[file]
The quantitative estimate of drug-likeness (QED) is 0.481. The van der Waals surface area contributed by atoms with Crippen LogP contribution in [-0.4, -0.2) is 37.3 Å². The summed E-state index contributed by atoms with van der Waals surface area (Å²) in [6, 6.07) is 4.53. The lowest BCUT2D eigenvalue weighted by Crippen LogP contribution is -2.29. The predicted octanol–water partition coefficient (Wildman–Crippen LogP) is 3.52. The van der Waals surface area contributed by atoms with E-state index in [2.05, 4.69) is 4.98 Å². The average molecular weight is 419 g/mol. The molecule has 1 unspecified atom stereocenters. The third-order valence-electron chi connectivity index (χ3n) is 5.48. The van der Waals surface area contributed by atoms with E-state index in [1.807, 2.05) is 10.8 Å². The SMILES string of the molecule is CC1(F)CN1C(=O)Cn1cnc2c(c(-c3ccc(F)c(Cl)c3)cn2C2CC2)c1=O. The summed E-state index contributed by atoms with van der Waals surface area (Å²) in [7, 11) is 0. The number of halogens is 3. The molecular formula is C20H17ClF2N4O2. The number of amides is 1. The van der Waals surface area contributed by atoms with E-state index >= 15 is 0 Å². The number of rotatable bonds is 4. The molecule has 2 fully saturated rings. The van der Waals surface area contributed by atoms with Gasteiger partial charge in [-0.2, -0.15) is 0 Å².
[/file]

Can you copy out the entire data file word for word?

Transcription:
The quantitative estimate of drug-likeness (QED) is 0.481. The van der Waals surface area contributed by atoms with Crippen LogP contribution in [-0.4, -0.2) is 37.3 Å². The summed E-state index contributed by atoms with van der Waals surface area (Å²) in [6, 6.07) is 4.53. The lowest BCUT2D eigenvalue weighted by Crippen LogP contribution is -2.29. The predicted octanol–water partition coefficient (Wildman–Crippen LogP) is 3.52. The van der Waals surface area contributed by atoms with E-state index in [2.05, 4.69) is 4.98 Å². The average molecular weight is 419 g/mol. The molecule has 1 unspecified atom stereocenters. The third-order valence-electron chi connectivity index (χ3n) is 5.48. The van der Waals surface area contributed by atoms with E-state index in [1.807, 2.05) is 10.8 Å². The SMILES string of the molecule is CC1(F)CN1C(=O)Cn1cnc2c(c(-c3ccc(F)c(Cl)c3)cn2C2CC2)c1=O. The summed E-state index contributed by atoms with van der Waals surface area (Å²) in [7, 11) is 0. The number of halogens is 3. The molecular formula is C20H17ClF2N4O2. The number of amides is 1. The van der Waals surface area contributed by atoms with E-state index >= 15 is 0 Å². The number of rotatable bonds is 4. The molecule has 2 fully saturated rings. The van der Waals surface area contributed by atoms with Gasteiger partial charge in [-0.2, -0.15) is 0 Å².